Small Talk Archive: May 2014

A Miniature Trip to Versailles

harry smith miniature

We like to bring back mementos from our travels: a postcard from the Grand Canyon, a souvenir spoon from Washington, D.C., a miniature Eiffel Tower from Paris. When miniature artists travel, they bring home inspiration and meticulous notes for their next project; Harry Smith’s mementos helped him craft this room in his beautiful Maine studio (with a little help from his cat).

Smith spent 6,000 hours on Louis XV’s “cabinet intérieur du Roi,” the king’s study or corner room, in the Palace of Versailles. As far as studies of the rich and famous go, Louis XV’s is one of the most luxurious. To create the room, Smith worked with many different mediums and processes. He hand-laid 2,200 individual pieces of wood for the parquet flooring. He hand-carved 3,300 gilded moldings to adorn the walls. He dressed the thirty-arm chandelier with 304 crystals. Each candle in the chandelier and throughout the room is wired to an electronic circuit board, enabling them to flicker at different speeds and intensities. And as if that wasn’t enough, Smith furnished the room with a replica of Louis’s cylinder top desk, which is inlaid with 36 different types of wood. He even carved a tiny key that sits in the desk’s keyhole!

Carving An Art Nouveau Spring

jardiniere miniature carving

Earlier, we examined Linda LaRoche’s sketches for the jardinière, which were just the first part of the process! Using the detailed drawings, LaRoche sculpted a clay model of the jardinière’s base. Sculpting the model at approximately five times the size of the final product helped her learn the design so she could more easily replicate it in 1/12th scale.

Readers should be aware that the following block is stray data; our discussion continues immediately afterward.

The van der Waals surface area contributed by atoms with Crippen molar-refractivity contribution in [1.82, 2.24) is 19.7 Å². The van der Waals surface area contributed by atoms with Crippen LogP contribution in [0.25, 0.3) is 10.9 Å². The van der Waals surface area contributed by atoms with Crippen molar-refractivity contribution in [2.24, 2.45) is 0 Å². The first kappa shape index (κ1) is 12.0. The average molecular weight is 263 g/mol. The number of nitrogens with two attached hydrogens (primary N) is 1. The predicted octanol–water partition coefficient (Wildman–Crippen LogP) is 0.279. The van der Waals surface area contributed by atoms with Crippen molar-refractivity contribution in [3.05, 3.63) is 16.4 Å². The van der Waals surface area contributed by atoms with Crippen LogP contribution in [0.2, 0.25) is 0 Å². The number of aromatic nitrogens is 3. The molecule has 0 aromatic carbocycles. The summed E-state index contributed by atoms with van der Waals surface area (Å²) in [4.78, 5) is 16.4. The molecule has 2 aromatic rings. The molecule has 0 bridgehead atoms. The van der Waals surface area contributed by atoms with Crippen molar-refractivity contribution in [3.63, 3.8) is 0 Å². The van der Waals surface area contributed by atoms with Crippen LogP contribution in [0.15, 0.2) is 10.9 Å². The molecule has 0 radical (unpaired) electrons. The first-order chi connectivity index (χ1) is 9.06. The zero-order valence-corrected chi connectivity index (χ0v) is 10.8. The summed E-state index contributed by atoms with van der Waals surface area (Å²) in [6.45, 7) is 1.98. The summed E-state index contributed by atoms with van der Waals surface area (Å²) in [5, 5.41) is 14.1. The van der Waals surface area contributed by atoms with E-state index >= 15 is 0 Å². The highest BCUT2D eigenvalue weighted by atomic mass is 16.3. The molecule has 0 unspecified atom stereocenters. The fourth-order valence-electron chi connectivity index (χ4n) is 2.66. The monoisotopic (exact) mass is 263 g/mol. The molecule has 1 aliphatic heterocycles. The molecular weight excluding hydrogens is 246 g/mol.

Using the knowledge she gained while working on the clay model, LaRoche carved the base out of plumwood with tools she made by hand. Each side of the base features a different animal. One side has two crabs walking toward each other; the other has a coiled sea serpent or dolphin. The delicate cabriole legs feature tiny dolphin heads. With all of these incredible details, we think planting miniature flowers in this jardinière would only be a distraction!

The Secret Story of Toys Revealed

secret story of toys

Much of T/m’s toy collection was produced by hand, whether in a cottage industry or on an assembly line. Workers in the 19th and early 20th centuries (some of them children themselves) painstakingly carved wooden animals, painted dollhouse roofs, or sewed doll clothing. But times have changed and so have toys and production methods. In an age where you can 3D print just about anything, we were surprised to learn about a group of toy artists that sculpt everything by hand, right here in Kansas City!

Local filmmaker Anthony Ladesich recently introduced us to the artists in his short documentary The Secret Story of Toys. The piece, selected for the Kansas City Film Festival last month, spotlights Kansas City toy makers Jason Frailey, Adam Smith, and Adrienne Smith. The team’s toy making process involves sculpting clay and casting from molds with an intense attention to detail… and we thought working here was cool!

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